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23 Aug, 2013 03:23

UN chief: Use of chemical weapons in Syria would be ‘a crime against humanity’

UN chief: Use of chemical weapons in Syria would be ‘a crime against humanity’

The use of chemical weapons in Syria would constitute a “crime against humanity,” UN Secretary-General Ban Ki-moon has said, adding that there will be “serious consequences” if the reports transpire to be true.

"Any use of chemical weapons anywhere, by anybody, under any circumstances, would violate international law," Ban said at a scheduled event in the South Korean capital of Seoul on Friday. "Such a crime against humanity should result in serious consequences for the perpetrator," he added.

Ban urged both the government and opposition to cooperate with the UN investigation into the alleged chemical weapons attack near Damascus. "I can think of no good reason why any party – either government or opposition forces – would decline this opportunity to get to the truth of the matter."

"This is a grave challenge to the entire international community - and to our common humanity, especially considering it occurred when the United Nations expert mission is in the country," the UN chief said.

urvivors from what activists say is a gas attack rest inside a mosque in the Duma neighbourhood of Damascus August 21, 2013 (Reuters / Bassam Khabieh)

Earlier on Thursday, Ban called on the Syrian government to allow a UN team, led by Swedish scientist Ake Sellstrom, to visit the site in the Damascus suburbs.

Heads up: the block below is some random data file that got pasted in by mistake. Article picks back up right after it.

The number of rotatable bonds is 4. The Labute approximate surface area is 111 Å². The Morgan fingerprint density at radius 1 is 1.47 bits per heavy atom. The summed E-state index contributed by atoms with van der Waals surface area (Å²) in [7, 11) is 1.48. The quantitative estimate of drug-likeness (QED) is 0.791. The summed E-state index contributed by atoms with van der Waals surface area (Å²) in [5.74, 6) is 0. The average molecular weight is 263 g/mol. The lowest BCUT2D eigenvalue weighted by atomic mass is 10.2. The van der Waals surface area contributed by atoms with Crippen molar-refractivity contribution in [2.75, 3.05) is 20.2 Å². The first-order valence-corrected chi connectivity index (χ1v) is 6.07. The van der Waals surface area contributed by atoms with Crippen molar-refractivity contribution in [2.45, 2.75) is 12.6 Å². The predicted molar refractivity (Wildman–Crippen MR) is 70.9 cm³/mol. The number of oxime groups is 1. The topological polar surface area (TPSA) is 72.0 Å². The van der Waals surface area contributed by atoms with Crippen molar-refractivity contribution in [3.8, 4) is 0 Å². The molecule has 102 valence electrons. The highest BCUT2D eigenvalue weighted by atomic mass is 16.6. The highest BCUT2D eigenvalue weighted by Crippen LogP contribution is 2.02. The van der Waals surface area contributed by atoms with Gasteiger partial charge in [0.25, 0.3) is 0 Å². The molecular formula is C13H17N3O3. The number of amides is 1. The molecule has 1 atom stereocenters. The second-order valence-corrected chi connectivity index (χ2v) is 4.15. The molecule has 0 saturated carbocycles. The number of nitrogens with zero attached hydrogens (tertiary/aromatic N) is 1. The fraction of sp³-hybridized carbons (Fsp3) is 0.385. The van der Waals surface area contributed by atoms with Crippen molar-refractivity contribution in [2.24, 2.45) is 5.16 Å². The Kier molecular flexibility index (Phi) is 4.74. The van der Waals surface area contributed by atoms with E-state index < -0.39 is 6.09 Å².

"A formal request is being sent by the United Nations to the government of Syria in this regard. He expects to receive a positive response without delay," Ban’s office said in a statement.

The Secretary-General said that he would send top UN disarmament official Angela Kane to personally carry out the talks with the Syrian government.

Also on Thursday, Russia’s Foreign Ministry said that the Syrian government is ready for “maximum”cooperation with UN experts working to clarify the alleged use of chemical weapons.

The statements come after Wednesday reports by opposition activists of an alleged chemical weapons attack near the capital, which killed anywhere between dozens and 1,300 people.

While rebel groups blamed the incident on President Bashar Assad's forces, the government suspects it was carried out by the opposition to draw international attention to their cause.

The attack coincided with a visit from UN observers who arrived to investigate previous cases of chemical attacks in the war-torn country.

The UN’s High Commissioner for Refugees Navi Pillay has confirmed information that Wednesday’s military operation outside Damascus has resulted in many killed and thousands of wounded, who are currently in dire need of humanitarian assistance and medical aid.

"I understand shelling and fighting have continued today," she said. "I call on all parties to halt the fighting immediately and allow access to humanitarian aid and essential medical supplies, in order to prevent more needless deaths."